Screening for fasciolosis can be achieved by; passive haemagglutination, indirect immunofluorescence or ELISA.  Individual serology is better than examinations performed on pooled samples that lose sensitivity due to dilution.

Positive test results from all or some of the animals are a sign of parasite exposure. The antigens are made up of excretion/secretion (ES) products from flukes (Pourquier kit, Montpellier, France). For the last 40 years, the presence of anti “f2” antibodies in humans has been considered as a serological evidence for the liver fluke (Biguet and Coli)

These tests are specific (95 to 98%) and sensitive (96-98%) and turn positive two to six weeks after infection. Antibodies persist for two to six months after the disappearance of adult parasites. Serum and milk samples (individual or bulk) are tested with the ELISA method determining f2 antibodies. There is a correlation between the test result and infestation level when individual sera are used.

It must be remembered that a positive test indicates that an animal or herd is infected or has been infected, but may have been infected, but may have been treated in the two to six previous months. It is possible that antibodies detected result from an infection that did not end up in the installation of adult flukes in the bile ducts.

Cattle susceptibility is fairly low. Only 10% of ingested metacercariae reach adulthood. The remainder is destroyed, thus freeing antigens, which can explain positive serology in animals that do not harbour liver flukes in their bile ducts.  These tests may be used on bulk milk samples but with a marked drop in sensitivity, for example, using f2 antigen, infection is detectable when prevalence within the herd exceeds 60%.

The potential benefits of method for diagnosis have been screened by Torgeson and Deplazes (2005). These authors compared five methods in 1807 cattle for which the overall prevalence was 18,2%.

Sensitivities of the different methods were:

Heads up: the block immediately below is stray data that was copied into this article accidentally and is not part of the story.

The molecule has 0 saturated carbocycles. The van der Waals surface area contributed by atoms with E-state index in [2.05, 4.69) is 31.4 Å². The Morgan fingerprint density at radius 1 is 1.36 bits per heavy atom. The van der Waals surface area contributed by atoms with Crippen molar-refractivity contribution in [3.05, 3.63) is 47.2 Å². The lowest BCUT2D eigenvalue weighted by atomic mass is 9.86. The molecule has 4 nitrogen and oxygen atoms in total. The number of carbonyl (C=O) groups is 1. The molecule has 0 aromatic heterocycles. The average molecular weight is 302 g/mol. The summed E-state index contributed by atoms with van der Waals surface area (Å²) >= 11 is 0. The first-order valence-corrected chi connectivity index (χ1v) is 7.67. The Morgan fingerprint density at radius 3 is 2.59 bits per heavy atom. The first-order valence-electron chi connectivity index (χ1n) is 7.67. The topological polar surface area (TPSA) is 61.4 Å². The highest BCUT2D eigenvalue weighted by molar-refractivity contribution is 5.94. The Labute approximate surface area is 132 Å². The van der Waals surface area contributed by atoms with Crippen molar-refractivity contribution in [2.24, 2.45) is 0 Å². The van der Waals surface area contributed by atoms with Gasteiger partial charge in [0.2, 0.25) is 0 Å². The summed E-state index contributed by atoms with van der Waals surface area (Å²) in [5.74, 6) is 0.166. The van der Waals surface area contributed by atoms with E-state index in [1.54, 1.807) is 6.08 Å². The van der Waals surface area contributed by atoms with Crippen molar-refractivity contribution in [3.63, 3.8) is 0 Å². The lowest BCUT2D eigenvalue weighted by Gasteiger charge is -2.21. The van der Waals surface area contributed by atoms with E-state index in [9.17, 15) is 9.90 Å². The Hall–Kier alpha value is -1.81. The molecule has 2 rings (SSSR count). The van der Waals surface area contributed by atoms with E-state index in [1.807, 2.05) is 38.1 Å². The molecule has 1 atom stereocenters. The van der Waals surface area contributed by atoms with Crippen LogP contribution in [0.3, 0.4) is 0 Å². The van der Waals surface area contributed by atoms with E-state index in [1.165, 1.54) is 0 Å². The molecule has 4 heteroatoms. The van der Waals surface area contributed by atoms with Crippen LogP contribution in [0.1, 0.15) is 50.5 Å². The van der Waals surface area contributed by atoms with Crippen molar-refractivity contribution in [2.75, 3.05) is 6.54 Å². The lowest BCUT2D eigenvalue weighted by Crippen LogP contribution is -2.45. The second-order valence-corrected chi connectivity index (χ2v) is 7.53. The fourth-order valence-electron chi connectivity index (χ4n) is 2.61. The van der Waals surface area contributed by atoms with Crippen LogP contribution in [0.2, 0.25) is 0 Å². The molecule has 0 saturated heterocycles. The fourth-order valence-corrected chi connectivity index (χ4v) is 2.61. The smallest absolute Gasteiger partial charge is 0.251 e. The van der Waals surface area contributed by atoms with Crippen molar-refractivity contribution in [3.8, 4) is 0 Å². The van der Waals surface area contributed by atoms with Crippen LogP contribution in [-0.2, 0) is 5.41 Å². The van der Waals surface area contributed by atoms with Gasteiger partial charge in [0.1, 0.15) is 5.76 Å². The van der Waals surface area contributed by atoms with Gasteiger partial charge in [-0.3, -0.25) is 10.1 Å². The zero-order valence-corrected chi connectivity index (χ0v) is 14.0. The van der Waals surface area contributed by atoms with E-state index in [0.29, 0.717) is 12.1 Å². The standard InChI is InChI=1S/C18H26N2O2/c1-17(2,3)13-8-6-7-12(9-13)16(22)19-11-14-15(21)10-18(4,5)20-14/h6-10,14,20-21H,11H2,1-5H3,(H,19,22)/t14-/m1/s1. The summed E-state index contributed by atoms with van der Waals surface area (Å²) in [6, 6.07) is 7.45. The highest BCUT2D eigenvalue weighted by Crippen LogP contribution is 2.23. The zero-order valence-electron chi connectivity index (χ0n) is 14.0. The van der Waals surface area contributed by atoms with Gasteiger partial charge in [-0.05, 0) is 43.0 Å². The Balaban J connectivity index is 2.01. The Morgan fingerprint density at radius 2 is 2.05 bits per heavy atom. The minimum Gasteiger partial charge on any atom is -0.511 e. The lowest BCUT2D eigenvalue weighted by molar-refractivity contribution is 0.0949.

93,7% for examination for eggs in the gall bladder

88,2% for ELISA-Ab

69,6% for faecal examinations

64% for routine slaughterhouse inspection by health officials

See addendum 1: Immunological diagnosis of Fasciolosis by Elisa method in serum and milk (Institut Pourquier). In a trial conducted at the Intervet/Schering-Plough Malelane Research Unit, it was shown that the immune response can be detected between 7 and 14 days after infestation with 400 metacercariae of F. gigantica. The animals will become sero-negative after approximately 12-13 weeks after treatment with a drug that eliminates the liver fluke infestation.

Control measures

Netherlands (Fred Borgsteede, Division of Infectious Diseases, Animal Sciences Group, Lelystad, The Netherlands)

Distribution

Distribution of liver fluke positive farms based on faecal egg counts was mapped.  Results from liver condemnation are another useful parameter in determining the prevalence.

  • Analysis of parasitic risks
  • Release of miracidiae from eggs occurs between June and October (summer) infecting snails.
  • Development in the snail is temperature dependant. First cercariae are released 2 months later under favourable conditions and encyst as metacercariae. This is the autumn infection.
  • Shedding of cercariae stops when the temperature drops below 10°C.
  • Infected snails may survive the winter and starts shedding in spring when temperatures rise above 10°C.
  • Autumn metacercariae may survive on the vegetation during the winter months, depending on climate condition, thus contributing to the spring infection.

Forcast of Fasciola hepatica infection

Animal Health Services and Animal Sciences Group visit farms with a history of fasciolosis and harvest snails. The presence of larval liver flukes and their developmental stage is identified. This gives information of their shedding time and contamination of the pasture.

A forecast formula that takes rainfall into account is used. A very wet day has much less influence than a period of rainy days with lesser precipitation.

Diagnosis and therapeutic strategies

Common way to diagnose liver fluke is by means of faecal examination.

Because of the long prepatent period of liver fluke blood samples for serological tests are taken from calves, heifers and cows in November.

Available molecules and recommended periods for treatment

Only products for treatment of non dairy animals are available. It is forbidden to use flukicides in animals that produce milk for human consumption. Triclabendazole and clorsulon are registered for the treatment of liver fluke in cattle in the Netherlands.

Treatment is usually given during the winter period. Dairy cattle are advised to treat at the start of the “dry” period.

Resistance against flukicides

1998/1999: Triclabendazole treatment was ineffective on a farm with mixed sheep and cattle population. Now the number of farms has risen to 20.

Alternative measures for the control of liver fluke